* I kicked around St Petersburg (still my favourite Russian town) with said other for a few days, studying the amazing sights, the terrible weather, the outstanding (Georgian) food, and the joys of Russian bureaucracy. I saw the depths of my self-deception (travelling in Russia is easy, isn’t it?), realised I missed more from home than I thought, and appreciated laughing for real.

* I raced across Siberia with some sophisticated Russians, and met in Irkutsk (still not my favourite Russian town) two excellent Englishmen (one, white-rabbit-like, rather late for a date in China), a Mongolian visa official who was not inclined to issue me a visa, and lots of other foreigners who were going my way.

* In Ulaan Baatar I discovered everything that is named after Jinghis (Genghis) Khan but missed most of the real sights, met some Mongolian rockstars (who were less inclined to make my acquaintance than I theirs), drank up a storm on cheap Russian champage, and discovered the value of having good people around.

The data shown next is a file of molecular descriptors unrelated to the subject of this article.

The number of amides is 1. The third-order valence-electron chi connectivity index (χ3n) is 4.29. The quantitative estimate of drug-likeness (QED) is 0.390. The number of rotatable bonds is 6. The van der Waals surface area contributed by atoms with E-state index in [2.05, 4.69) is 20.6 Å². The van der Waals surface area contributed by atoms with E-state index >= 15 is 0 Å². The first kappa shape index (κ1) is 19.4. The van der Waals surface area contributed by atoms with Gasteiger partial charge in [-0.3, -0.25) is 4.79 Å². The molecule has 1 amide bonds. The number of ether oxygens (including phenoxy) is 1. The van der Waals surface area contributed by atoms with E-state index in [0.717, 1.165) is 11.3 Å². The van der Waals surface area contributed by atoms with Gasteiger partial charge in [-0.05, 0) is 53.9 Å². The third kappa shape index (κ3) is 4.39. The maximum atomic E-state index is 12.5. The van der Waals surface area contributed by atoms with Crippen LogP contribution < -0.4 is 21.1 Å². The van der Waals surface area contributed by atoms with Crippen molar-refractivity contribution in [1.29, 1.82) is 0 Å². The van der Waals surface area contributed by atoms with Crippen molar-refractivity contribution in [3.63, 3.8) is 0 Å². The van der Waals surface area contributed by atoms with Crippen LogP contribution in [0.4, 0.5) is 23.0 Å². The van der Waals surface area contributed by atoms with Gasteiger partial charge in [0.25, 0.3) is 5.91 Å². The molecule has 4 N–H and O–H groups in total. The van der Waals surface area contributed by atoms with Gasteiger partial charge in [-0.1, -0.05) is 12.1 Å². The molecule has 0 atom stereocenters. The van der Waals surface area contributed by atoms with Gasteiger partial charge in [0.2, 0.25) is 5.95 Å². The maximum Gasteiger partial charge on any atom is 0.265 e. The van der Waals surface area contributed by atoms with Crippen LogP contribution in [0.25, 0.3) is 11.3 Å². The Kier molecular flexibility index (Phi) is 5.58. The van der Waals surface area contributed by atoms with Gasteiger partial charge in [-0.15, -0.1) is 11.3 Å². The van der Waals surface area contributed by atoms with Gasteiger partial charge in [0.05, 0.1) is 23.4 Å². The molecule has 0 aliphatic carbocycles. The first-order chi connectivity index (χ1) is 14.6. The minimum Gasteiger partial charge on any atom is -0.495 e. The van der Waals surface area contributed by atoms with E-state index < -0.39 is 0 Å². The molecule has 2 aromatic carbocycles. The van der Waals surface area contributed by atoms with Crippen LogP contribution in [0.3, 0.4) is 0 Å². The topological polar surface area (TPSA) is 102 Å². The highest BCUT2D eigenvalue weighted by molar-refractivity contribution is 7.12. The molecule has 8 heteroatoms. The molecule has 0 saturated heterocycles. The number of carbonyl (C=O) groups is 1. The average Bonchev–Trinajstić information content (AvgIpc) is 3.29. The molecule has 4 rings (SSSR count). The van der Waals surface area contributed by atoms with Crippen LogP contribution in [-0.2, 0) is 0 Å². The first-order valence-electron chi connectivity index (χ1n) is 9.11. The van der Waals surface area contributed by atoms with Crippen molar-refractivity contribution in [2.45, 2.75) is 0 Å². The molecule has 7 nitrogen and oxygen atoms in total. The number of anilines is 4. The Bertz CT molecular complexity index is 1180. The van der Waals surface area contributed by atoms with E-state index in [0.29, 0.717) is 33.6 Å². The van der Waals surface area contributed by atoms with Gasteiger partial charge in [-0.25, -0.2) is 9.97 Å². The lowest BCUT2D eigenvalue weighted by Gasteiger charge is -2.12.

* I learned where the middle of nowhere is (and a bunch of other things besides) in a week in the Gobi Desert. Mongolia travel tip: bring spices – boiled fatty goat can be flavourless when served on its own. Alternatively, flee to the Bhuddas of northern China and feast on seafood for hardly any money at all.

* I saw firsthand the effects of SARS in eliminating tourists and not locals in Beijing (despite what the scuttlebutt might have had one believe), wondered at the Giant Pandas apparent efforts to eliminate itself (too lethargic for sex? how peculiar), and learned where to go and where not to on the streets of Chengdu (those barbers don’t just cut hair).

* I wasted away days of my life hanging out in China’s south-western Yunnan province, and expended a great deal of energy in avoiding key tourist sights. I went native and biked about in Kunming (and spiced up two-hour breakfasts with quality conversation), watched DVDs, free internet and agressive waiters in Dali, and felt superior to the mere tourists in the Disneyland that is Lijiang.